MENTION the Murray-Darling Basin Plan around the traps and it had the ability to instantly instil fear.
Initially irrigators in the Riverina and Murray were concerned about their livelihoods and some have sold the farm or water licences and walked away from agriculture completely.
This week Labor's vote played a key role in disallowing the federal government from cutting by 70 billion litres the target amount of water that irrigators must return to the environment in the northern basin.
But what does the disallowance motion really mean? Does it effectively kill off any future for the long-running plan?
Water trade is now on the cards in the same way that you can buy and sell sheep and cattle, or participate in the stock market. And this is not necessarily a bad thing, but regulation is needed. It’s a platform to buy and sell and opens up the commodity to be available to the highest bidder. However, what happens when the water is sold off to overseas players in the same way we are seeing foreign investment in the rural real estate space?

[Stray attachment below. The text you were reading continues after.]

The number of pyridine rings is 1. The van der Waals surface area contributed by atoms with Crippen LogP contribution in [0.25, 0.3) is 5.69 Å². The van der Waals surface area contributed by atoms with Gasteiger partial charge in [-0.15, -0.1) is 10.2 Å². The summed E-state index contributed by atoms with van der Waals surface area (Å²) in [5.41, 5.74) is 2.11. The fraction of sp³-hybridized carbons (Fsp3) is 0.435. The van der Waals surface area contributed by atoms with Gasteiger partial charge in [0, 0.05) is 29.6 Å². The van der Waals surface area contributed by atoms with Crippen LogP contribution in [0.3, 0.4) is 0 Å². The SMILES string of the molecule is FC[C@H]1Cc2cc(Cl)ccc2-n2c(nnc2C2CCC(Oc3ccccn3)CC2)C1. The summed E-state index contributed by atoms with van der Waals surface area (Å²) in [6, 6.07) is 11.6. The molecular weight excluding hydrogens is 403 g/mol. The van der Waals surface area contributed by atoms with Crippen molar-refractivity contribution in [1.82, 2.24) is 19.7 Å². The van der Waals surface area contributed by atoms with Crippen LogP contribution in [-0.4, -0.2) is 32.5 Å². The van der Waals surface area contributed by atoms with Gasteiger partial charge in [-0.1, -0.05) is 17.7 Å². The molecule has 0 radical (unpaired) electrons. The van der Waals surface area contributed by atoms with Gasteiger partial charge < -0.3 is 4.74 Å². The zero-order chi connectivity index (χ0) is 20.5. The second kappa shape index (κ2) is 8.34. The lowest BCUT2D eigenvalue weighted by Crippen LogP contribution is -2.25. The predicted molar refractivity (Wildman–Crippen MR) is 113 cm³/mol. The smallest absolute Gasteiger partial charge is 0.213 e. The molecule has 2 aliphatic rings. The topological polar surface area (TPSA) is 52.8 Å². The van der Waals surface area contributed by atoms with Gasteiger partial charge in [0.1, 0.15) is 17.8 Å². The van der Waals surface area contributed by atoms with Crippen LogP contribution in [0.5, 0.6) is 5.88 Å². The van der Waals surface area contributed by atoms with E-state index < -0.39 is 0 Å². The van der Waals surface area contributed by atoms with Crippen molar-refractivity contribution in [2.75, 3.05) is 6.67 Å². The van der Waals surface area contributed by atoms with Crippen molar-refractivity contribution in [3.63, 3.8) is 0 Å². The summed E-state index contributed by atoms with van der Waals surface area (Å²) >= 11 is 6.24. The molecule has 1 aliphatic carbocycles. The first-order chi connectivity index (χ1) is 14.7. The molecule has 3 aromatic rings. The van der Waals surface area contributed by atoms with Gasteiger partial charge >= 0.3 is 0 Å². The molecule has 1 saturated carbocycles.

It has to be asked how many decisions in this industry have been made in good faith, based on the premise of the Murray-Darling Basin Plan actually coming to fruition?
The plan is now in tatters after the NSW government effectively walked away from it and Victoria is threatening to do the same.
The NSW government has said it was "untenable" for the state to remain in the Murray-Darling Basin Plan.
“Under my stewardship (NSW) will now start the process of withdrawing ourselves from the plan,” said Water Minister Niall Blair.
But what does this mean? The plan will not work without unity from the states. And how will it play out for the landholders, scientists and communities who have worked on the plan in good faith for more than a decade.
To cope with environmental flows it was known and accepted that the infrastructure had to be up to scratch.
Here in the Riverina there are landholders who have river country who have worn the brunt of “man-made” floods.
Releasing huge volumes of water in the name of environmental flows has caused damage along the banks of the Murrumbidgee and some landholders around Wagga and Collingullie have experienced fence and crop losses.
When the political system boils over like it has this week and decisions can be made with the stroke of a pen, it is cold comfort for those who have stuck by agriculture, worn the burden of damage, and made improvements that would ultimately support the premise of environmental flows.